Obituary: Martin Lance Wakelin CMLI 1948-2012

Obituary: Martin Lance Wakelin CMLI 1948-2012

Martin Wakelin died on 19 August after a long and dignified battle with multiple sclerosis, write Jo Watkins and Tim Gale.

He devoted his career to the landscapes and people of Essex and many members of the profession will have known him through his work as landscape strategist at Essex County Council. He embodied all the good qualities of a Landscape Architect working in local government – a deep knowledge and appreciation of the place and a clear understanding of how to get things done.

Martin was born in Cardiff in 1948, the eldest son of two architects.  He studied landscape architecture at Leeds Polytechnic in the first full intake of that course under Peter Forest, Bill Cairns and Peter Smith. 

When Martin qualified, he landed his first job at Basildon Development Corporation where he had a pivotal role in planning and implementing a landscape infrastructure for the New Town. Mature plane trees throughout Basildon were his, including the mile-long avenue planted for the Queen Mother’s 80th birthday. 

When the Development Corporation was wound up in the mid 1980s Martin joined Essex County Council as a landscape planner. He worked across the county in development control and the execution of public projects, including an early task with John Hunter to reinvent the beautiful medieval garden at Cressing Temple. However his greatest passion was advocating open space for biodiversity and recreation. Outcomes included projects in the Pitsea marshes, Davy Down, and Wat Tyler Country Park. After he retired Martin seized the opportunity to get involved with numerous community groups and served on several landscape trusts. He was elected to his local village council at Great Burstead in 2008.

Martin made a mark on people’s lives – designer, planner, organiser, friend, advisor, doer.  His skills and qualities were a multitude. He was vigorous, courageous and committed to innovation.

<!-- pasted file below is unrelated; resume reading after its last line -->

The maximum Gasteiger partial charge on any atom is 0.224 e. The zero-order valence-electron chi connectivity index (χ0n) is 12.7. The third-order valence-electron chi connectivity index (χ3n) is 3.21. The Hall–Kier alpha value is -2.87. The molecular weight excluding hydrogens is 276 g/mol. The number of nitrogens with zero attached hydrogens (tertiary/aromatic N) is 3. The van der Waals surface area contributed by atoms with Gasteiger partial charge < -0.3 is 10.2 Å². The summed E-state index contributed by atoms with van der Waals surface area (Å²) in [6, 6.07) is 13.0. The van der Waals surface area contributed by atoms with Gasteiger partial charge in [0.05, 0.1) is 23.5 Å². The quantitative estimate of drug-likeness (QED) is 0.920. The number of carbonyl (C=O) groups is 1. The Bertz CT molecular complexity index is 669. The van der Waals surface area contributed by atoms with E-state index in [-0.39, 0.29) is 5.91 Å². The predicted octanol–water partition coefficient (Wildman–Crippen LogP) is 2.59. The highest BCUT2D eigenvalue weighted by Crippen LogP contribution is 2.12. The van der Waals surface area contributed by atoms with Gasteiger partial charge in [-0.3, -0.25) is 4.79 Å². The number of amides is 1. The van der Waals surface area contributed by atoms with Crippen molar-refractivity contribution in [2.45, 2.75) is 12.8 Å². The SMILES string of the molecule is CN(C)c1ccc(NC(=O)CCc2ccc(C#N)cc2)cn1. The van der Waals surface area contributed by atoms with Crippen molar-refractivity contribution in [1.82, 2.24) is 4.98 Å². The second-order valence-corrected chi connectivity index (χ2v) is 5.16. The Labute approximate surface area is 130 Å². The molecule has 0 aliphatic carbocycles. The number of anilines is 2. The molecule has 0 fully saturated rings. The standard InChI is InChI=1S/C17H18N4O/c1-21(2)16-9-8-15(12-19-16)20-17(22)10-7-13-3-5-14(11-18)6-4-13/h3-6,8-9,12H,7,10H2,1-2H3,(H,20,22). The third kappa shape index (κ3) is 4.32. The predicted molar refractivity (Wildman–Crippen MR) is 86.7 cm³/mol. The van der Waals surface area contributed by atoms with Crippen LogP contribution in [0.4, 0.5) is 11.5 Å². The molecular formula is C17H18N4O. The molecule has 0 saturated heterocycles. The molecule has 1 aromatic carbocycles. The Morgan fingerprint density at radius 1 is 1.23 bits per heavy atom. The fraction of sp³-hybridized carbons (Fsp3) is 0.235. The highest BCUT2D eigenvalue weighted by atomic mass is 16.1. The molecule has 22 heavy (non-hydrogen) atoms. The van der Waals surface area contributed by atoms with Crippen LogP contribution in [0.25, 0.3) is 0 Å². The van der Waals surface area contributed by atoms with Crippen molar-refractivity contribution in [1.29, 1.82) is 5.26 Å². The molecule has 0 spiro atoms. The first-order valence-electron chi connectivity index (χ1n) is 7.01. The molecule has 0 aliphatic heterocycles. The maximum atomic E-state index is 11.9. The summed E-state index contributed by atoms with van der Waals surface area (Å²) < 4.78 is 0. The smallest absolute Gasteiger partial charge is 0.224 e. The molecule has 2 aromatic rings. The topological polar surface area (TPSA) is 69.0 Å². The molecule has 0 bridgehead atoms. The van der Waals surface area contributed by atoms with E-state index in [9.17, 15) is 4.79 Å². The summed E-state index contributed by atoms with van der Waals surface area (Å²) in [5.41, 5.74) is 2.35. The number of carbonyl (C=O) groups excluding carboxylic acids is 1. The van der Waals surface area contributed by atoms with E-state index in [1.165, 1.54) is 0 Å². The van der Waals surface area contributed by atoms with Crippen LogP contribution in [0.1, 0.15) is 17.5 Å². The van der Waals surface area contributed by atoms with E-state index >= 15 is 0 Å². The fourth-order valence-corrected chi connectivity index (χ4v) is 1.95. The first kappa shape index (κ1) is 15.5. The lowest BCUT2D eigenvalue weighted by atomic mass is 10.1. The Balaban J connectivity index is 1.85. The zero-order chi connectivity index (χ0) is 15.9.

A manifestation of his courage was how uninhibited he was by rank, protocol, or the risk that his life-long stammer would steal the words from his mouth. If there was something that needed to be said, he would stand up and say it, however long it took, however big the audience, whomsoever the personage. (As one colleague has written, ‘He was not a county council type of man at all.’) He felt compelled to find improved solutions and engage with new subjects – he was a nonconformist, seeking his own truth, not an establishment thinker. In his work, he often broke open a fresh angle and urged colleagues and partners to come and meet him there.  He was energised by new approaches – to design, to community engagement, to green policies, and especially to the positives that could be generated from the genius loci of the abandoned places and despoiled dumps of the unromantic northern banks of the Thames estuary – focusing his attention just where many others turned away.

In all parts of his life, Martin relished challenging and provoking with new ideas or contrary opinions – he knew what the grit in an oyster could bring forth. When he was proved right there would be a raised-eyebrow smile to say, ‘You see!’ Yet a deep-woven strand of honorable modesty made him keep his role from sight.   

He was a great supporter of the landscape profession, using his influence to raise the profile of landscape within Essex , and to get people to understand that this was important.  He commissioned landscape practices to work alongside him and it is testament to his work and character that more than 200 friends and former colleagues attended his funeral.  Afterwards everyone gathered for tea at one of his own creations, Wat Tyler Country Park in Basildon.

Martin leaves his wife – Christine Townley, executive director of the Construction Youth Trust – and daughter Megan.

With thanks to Martin’s brother, Peter Wakelin.




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